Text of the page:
umount

Completes arguments, mounted directories and filesystem types (like mount)

which

Supposed to provide simple filename completion of all known binaries (wouldn’t be useful otherwise!) but appears to not work right.

xargs

Completes directories and files with eXecutable permission.

Custom Completion

It goes without saying that a completion library called programmable completion is, well, programmable.

Adding simple parameter completion is an easy job but anything more than that and it gets hairy as, not surprisingly, this library is virtually undocumented (though an optimist would say the source is all the documentation you need…)

I’ll demonstrate how to add rudimentary support for git.

The first thing we need to do is establish the order in which parameters must be given; for git, it’s somewhat consistent: git [options] <command> [<args>]

For now I’ll stick to the commands as that’s what people use the most anyway. The commands, in list form, are:

(defconst pcmpl-git-commands
  '("add" "bisect" "branch" "checkout" "clone"
    "commit" "diff" "fetch" "grep"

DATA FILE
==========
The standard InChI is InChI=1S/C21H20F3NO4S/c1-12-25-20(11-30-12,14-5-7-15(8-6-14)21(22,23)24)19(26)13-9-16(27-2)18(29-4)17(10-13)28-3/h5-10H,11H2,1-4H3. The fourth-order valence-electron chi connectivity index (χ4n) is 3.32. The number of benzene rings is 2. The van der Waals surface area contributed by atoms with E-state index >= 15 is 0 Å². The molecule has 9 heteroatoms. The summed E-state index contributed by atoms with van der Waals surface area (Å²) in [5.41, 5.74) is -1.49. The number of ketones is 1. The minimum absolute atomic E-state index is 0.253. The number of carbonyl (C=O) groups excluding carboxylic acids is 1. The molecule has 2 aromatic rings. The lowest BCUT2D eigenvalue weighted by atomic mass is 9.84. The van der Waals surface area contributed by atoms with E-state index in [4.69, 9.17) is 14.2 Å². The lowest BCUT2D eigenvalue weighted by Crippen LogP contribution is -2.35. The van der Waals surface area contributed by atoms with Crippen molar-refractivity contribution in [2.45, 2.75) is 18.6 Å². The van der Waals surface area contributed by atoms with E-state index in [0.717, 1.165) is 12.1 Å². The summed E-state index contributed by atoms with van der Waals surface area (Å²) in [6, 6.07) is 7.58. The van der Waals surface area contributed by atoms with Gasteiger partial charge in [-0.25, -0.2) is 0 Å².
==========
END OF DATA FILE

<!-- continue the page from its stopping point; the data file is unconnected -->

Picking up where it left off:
"init" "log" "merge" "mv" "pull" "push" "rebase"
    "reset" "rm" "show" "status" "tag" )
  "List of `git' commands")

The syntax for pcomplete is rather clever: it will use dynamic dispatch to resolve the elisp function provided it is named a certain way. All commands are named pcomplete/COMMAND or pcomplete/MAJOR-MODE/COMMAND. Provided you follow that naming scheme your command will automagically work.

Next, we need to present a list of valid commands – in this case the ones in pcmpl-git-commands, but it could be any form – to the command pcomplete-here.

(defun pcomplete/git ()
  "Completion for `git'"
  (pcomplete-here* pcmpl-git-commands))

Now when you try to tab-complete the first argument to git it will list our commands. Sweet.

Let’s extend it further by adding support for the add and rm commands. I want the aforementioned commands to provide the standard filename/filepath completion if, and only if, the command is add or rm.

This is surprisingly easy to do using pcomplete-match, a function that asserts a certain regexp matches a particular function argument index. Note that the call to pcomplete-here is in a while loop; this is so you can complete as many files as you like, one after another. One advantage of pcomplete-here is that it won’t display files you have already completed earlier in the argument trail – that’s very useful for a command like add.

(defun pcomplete/git ()
  "Completion for `git'"
  ;; Completion for the command argument.
  (pcomplete-here* pcmpl-git-commands)

  ;; complete files/dirs forever if the command is `add' or `rm'.